You’ll traverse five distinct lands in your quest to save the princess, ranging from a peaceful Forest to a murky Swamp to damp Cave to burning Lava fields to Queen DeRezzia’s dark castle. It might sound like a short trip, but each world is composed of eight different sections, with the exception of DeRezzia’s Castle. Each world is headlined by a boss fight at the very end, about which I have some mixed feelings. While you could just rush through each area, it’s much more satisfying to get a perfect score by rescuing the three hidden villagers found in every level. These are pretty easy to nab to start, but, the farther you get get in the game, the more frustratingly well hidden they get. The game makes some definite nods to Metroid, most especially in hidden walls and the sound effect you hear when you’re low on Hearts. Each level can be downright labyrinthine to find all the secrets, which, thankfully, adds replay value to the experience. I managed to beat the game in about five hours, missing only 15 out of the total 108 lost villagers. I can’t help but wonder what I might unlock by finding them, but I’ll have to discover that later.
Speaking of bosses, I should probably clarify what I said earlier. While it’s true that each boss in the game is very distinct visually, ranging from an overgrown caterpillar to a Mayan death machine and more, the fights themselves ranged from predictable to overwhelming. This is due to the fact that almost every boss can be defeated with three solid hits, making each fight a simple matter of avoiding them until they stop moving, then transforming and bashing them. While not every boss was disappointing, and I truly loved the Swamp, Lava and final bosses, overall, they were underwhelming. Which is unfortunate, since they all looked so cool. Perhaps I’m being overly hard on them, as I no doubt expected something more challenging after the incredible bosses in Shovel Knight. After all, Pip is his own hero, and there is no reason this game should play the same as any other. I just went into it expecting a bit more flourish to these encounters.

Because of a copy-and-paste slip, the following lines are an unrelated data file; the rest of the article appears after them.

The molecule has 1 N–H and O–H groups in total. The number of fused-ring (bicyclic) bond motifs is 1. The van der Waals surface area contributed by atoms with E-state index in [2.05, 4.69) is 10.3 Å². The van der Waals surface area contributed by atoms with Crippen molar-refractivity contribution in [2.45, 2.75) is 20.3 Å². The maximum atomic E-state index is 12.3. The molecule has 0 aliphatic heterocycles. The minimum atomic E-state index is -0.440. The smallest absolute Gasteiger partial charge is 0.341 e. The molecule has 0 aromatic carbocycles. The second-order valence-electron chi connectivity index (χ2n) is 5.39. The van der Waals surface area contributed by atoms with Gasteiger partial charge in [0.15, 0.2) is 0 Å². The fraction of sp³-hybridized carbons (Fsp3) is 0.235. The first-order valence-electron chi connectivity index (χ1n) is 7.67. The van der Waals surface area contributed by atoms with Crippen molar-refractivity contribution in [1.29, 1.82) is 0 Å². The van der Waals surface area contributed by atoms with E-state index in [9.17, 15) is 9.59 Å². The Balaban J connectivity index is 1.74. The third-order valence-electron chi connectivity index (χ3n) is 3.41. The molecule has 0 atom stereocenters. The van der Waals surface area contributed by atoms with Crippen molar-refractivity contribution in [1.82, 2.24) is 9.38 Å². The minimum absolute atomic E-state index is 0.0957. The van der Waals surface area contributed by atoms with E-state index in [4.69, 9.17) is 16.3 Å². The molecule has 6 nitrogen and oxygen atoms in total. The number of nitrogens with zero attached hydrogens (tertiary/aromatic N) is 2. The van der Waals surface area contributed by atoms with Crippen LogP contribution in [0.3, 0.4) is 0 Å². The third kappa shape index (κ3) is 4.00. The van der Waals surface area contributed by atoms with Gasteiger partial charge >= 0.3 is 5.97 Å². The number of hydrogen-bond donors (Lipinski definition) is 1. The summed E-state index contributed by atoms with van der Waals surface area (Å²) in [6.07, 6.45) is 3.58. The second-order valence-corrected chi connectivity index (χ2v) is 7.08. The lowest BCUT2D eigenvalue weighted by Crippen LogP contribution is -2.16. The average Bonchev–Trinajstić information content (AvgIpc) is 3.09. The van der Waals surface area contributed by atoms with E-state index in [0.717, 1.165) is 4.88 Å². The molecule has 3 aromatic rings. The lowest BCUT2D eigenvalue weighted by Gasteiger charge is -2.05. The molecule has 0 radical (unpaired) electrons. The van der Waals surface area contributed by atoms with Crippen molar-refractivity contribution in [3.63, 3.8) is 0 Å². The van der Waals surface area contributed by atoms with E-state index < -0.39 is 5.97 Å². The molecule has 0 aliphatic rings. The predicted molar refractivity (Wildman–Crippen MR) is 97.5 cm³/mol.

Visually speaking, Adventures of Pip is a masterpiece. It manages to pay homage to each graphical style present in the game without making any of them feel underutilized. For example, the Forest areas seem to incorporate 8-bit pixels to make very vibrant, yet retro-looking trees, whereas the Ruins found in the Swamp area are decidedly more 16-bit, and the Lava and Cave sections look 32-bit. It’s hard to explain entirely, but, once you’ve played the game, I’m confident you’ll see what I mean. Suffice to say, the game is infused with retro charm, and Pip and his foes look outstanding and diverse no matter what the resolution. As for the audio side of things, TicToc scored again, offering a robust and emotional soundtrack. Each area has a totally different feel, and the boss fights themselves are well suited to the frantic tunes therein. Jake “Virt” Kaufman, as always, has once more outdone himself here, and the sound effects in this game only add to the overall experience. My only complaint is that there is no voice acting in the game, as many of the characters are bursting with personality, with the exception of Pip himself. Much like Link, he is a stoic and silent hero.
From a technical standpoint, Pip delivers, with one minor nag. While the game looks great when played on the TV or on the Wii U GamePad itself, I did encounter one recurring issue. Namely, there were several times where the gameplay would freeze momentarily in the midst of the action. Though this was hardly game breaking, and never lasted more than a very brief moment, it made me a little stressed out when working my way through a particularly challenging section. Now it’s more than possible this was due to me playing the game most of the time on my GamePad, though I’ve never encountered this issue with other games. More than anything it was surprising, since 98% of the time the game runs silky smooth.
In the end result, I was very pleased with Adventures of Pip. It wasn’t a perfect experience, mostly due to the boss fights and recurring glitch, but it was a hell of a lot of fun. The puzzle platforming was a delight, and the hidden villagers add much-appreciated replay value to the relatively short experience. The art and music come together to make a very vibrant and enjoyable experience, and one that shouldn’t be missed for fans of Wii U at a mere $14.99. Whether you get this on Wii U or Steam, Pip is a hero for all resolutions!
Review copy provided by developer
Adventures of PipKickstarterplatformerRetroTicToc Games